VACTERL association is a clinically and causally heterogenous disorder, and the overall mechanism of disease remains incompletely understood. The involvement of many apparently unrelated organ systems, as well as the lack of a definite Mendelian inheritance mode in the majority of instances, suggests the presence of new, currently unidentified mutations in some individuals, as well as the possibility of a more complex multifactorial disorder in other individuals, with genetic, epigenetic, environmental, and more purely stochastic factors combinatorially involved in disease pathogenesis.
To date, no common causal link between mitochondrial dysfunction and the development of VACTERL association has been demonstrated. Mitochondrial dysfunction might not be the sole cause for the vast majority of individuals with VACTERL association, but could play a role through increasing tissue susceptibility to aberrant development. Additionally, the recognition of the involvement of mitochondrial dysfunction in the development of congenital anomalies through impaired energy production, reactive oxygen species generation and aberrant apoptosis in well-established disorders opens the door for further discussion, investigation and research in the fast developing field of complex disorders, including explanations of variable disease expression in some Mendelian conditions. For example, even in well-described genetic disorders, such as Down syndrome, which can include multiple congenital anomalies of the cardiac, central nervous and gastrointestinal systems [Solomon et al., 2010a
], mitochondropathies have been posited as disease modifier. Mitochondrial dysfunction due to mtDNA mutations, mitochondrial enzyme deficiencies leading to altered patterns of apoptosis and increased oxidative stress, has been reported as playing a role in the clinical manifestations of Down syndrome [Busciglio et al., 2002
; Busciglio, 2010
; Tiano and Busciglio, 2011
], for example, by affecting the frequency of diabetes mellitus and Alzheimer disease, altering the immune system, and contributing to neurological effects [Prince et al., 1994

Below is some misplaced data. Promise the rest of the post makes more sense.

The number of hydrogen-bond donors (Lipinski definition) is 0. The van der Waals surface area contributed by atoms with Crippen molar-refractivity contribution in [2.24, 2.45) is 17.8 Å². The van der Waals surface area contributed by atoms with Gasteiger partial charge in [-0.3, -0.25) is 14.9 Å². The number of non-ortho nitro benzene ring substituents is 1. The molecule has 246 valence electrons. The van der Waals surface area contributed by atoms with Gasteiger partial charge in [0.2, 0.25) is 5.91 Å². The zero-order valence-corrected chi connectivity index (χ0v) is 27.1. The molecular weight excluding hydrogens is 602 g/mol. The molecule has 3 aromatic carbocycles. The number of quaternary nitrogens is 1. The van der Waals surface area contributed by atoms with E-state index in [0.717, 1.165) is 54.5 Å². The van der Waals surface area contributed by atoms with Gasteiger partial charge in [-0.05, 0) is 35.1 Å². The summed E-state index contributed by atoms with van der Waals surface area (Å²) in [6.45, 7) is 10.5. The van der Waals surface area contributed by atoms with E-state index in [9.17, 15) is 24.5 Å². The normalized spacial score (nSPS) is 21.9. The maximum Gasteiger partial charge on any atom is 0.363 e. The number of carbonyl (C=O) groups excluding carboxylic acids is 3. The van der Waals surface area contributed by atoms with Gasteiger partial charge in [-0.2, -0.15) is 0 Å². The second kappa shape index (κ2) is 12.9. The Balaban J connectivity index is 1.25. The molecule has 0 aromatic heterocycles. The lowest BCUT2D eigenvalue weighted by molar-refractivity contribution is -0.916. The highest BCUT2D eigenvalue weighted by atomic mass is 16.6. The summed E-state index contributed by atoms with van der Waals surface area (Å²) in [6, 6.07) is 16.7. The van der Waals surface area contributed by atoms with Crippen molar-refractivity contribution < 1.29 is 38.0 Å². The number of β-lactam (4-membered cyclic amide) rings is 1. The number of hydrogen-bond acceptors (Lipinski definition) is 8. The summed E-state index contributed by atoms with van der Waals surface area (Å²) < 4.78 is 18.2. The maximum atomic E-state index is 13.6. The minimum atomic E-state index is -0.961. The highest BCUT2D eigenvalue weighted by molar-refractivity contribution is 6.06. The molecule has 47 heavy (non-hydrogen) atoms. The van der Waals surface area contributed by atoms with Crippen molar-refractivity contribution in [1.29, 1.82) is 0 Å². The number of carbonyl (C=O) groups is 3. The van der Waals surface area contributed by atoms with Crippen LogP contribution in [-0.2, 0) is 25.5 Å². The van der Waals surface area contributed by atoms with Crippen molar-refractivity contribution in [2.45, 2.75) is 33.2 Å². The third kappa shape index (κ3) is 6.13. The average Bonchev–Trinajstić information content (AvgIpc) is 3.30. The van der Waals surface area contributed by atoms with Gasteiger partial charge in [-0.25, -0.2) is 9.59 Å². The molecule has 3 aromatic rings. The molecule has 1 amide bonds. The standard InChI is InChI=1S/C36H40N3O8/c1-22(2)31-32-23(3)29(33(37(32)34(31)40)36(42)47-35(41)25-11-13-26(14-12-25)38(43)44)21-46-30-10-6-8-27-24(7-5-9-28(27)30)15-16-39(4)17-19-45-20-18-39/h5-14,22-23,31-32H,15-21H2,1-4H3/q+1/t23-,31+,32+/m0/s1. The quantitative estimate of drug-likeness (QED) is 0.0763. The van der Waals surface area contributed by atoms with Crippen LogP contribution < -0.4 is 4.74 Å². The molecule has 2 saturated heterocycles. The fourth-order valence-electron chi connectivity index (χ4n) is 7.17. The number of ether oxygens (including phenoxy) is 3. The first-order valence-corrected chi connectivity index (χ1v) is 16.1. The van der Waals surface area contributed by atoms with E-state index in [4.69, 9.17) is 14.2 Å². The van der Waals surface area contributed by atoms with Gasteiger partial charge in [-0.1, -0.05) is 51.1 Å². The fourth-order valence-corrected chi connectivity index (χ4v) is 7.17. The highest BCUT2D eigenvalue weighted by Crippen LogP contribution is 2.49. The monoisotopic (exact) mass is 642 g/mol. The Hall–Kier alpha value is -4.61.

; Bersu et al., 1998
; Druzhyna et al., 1998
; Schuchmann and Heinemann, 2000
; Conti et al., 2007
; Roat et al., 2007
In summary, we suggest that mitochondrial dysfunction should be considered when a patient presents with multiple congenital anomalies and clinical signs, and symptoms of mitochondrial involvement or related IEM. These clinical clues can include evidence for a maternal inheritance pattern, abnormal glycemic control, cyclic vomiting, developmental delay and other related signs of neurological disease, dysautonomia, intestinal malabsorption, pancreatic insufficiency, ptosis, episodic vomiting, and clinical response to ‘mitochondrial cocktail’ [Solomon et al., 2011
Finally, it must be admitted that past critiques have pointed out that mitochondrial defects have been the default explanation for many inexplicable conditions. Others believe that mitochondria may, however, play a unifying role in a large and underappreciated number of medically significant conditions. DiMauro 
has even called mitochondrial mutations a ‘Pandora's box’, perhaps reminding us of the difficulties in understanding and interpreting the many types of mitochondrial dysfunction and their potentially devastating consequences. At the same time, we must stride for means to discover new and better treatments for the many manifestations of mitochondrial disease. Despite the diversity of opinions, the bottom line is that much more research and critical evaluation is required in order to find answers for individuals affected by either or both VACTERL association and mitochondrial disease. This is especially important as some metabolic and mitochondrial disorders are amenable to certain types of treatment, and key avenues may emerge in the study of VACTERL association and related conditions related to mechanisms to ameliorate disease severity. As the causes of VACTERL association are discovered, it will be fascinating to look back in order to determine whether identified molecular etiologies do need point to a common path involving the mitochondria.